NOMIS researcher Marc-David Ruepp and colleagues have determined the different protein and RNA interactomes of soluble and phase-separated FUS. Their research was published in Nucleic Acids Research on July 7.
Liquid–liquid phase separation (LLPS) of proteins and RNAs has emerged as the driving force underlying the formation of membrane-less organelles. Such biomolecular condensates have various biological functions and have been linked to disease. The protein Fused in Sarcoma (FUS) undergoes LLPS and mutations in FUS have been causally linked to the motor neuron disease Amyotrophic Lateral Sclerosis (ALS-FUS). LLPS followed by aggregation of cytoplasmic FUS has been proposed to be a crucial disease mechanism. However, it is currently unclear how LLPS impacts the behaviour of FUS in cells, e.g. its interactome. Hence, we developed a method allowing for the purification of LLPS FUS-containing droplets from cell lysates. We observe substantial alterations in the interactome, depending on its biophysical state. While non-LLPS FUS interacts mainly with factors involved in pre-mRNA processing, LLPS FUS predominantly binds to proteins involved in chromatin remodelling and DNA damage repair. Interestingly, also mitochondrial factors are strongly enriched with LLPS FUS, providing a potential explanation for the observed changes in mitochondrial gene expression in mouse models of ALS-FUS. In summary, we present a methodology to investigate the interactomes of phase separating proteins and provide evidence that LLPS shapes the FUS interactome with implications for function and disease.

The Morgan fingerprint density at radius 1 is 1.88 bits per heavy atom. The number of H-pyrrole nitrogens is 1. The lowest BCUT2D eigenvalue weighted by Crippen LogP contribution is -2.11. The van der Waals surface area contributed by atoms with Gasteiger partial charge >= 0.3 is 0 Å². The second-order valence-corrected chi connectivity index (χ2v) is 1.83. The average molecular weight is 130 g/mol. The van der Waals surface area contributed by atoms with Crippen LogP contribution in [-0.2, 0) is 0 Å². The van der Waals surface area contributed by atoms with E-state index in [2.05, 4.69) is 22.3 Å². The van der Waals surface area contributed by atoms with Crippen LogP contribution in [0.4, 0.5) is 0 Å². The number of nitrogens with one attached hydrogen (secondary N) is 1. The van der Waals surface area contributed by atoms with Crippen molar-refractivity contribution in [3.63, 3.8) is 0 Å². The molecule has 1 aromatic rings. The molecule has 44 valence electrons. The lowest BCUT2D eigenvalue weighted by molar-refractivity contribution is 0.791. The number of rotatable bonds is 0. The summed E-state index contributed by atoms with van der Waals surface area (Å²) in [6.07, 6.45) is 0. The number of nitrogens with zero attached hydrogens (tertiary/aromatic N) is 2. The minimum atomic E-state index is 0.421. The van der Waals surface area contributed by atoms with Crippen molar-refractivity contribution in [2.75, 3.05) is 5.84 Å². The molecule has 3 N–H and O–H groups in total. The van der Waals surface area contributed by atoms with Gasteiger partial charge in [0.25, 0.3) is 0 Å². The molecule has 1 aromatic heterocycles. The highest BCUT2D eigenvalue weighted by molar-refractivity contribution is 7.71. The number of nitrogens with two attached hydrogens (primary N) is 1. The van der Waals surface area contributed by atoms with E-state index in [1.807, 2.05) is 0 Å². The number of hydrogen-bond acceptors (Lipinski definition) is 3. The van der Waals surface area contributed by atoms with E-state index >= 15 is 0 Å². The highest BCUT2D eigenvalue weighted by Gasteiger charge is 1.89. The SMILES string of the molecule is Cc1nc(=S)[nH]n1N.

Read the Nucleic Acids Research publication: The phase separation-dependent FUS interactome reveals nuclear and cytoplasmic function of liquid–liquid phase separation
Senior lecturer in neuroscience
King’s College London
Elucidation of Selective Motor Neuron Death in Amyotrophic Lateral Sclerosis (ALS)
NOMIS RESEARCH PROJECT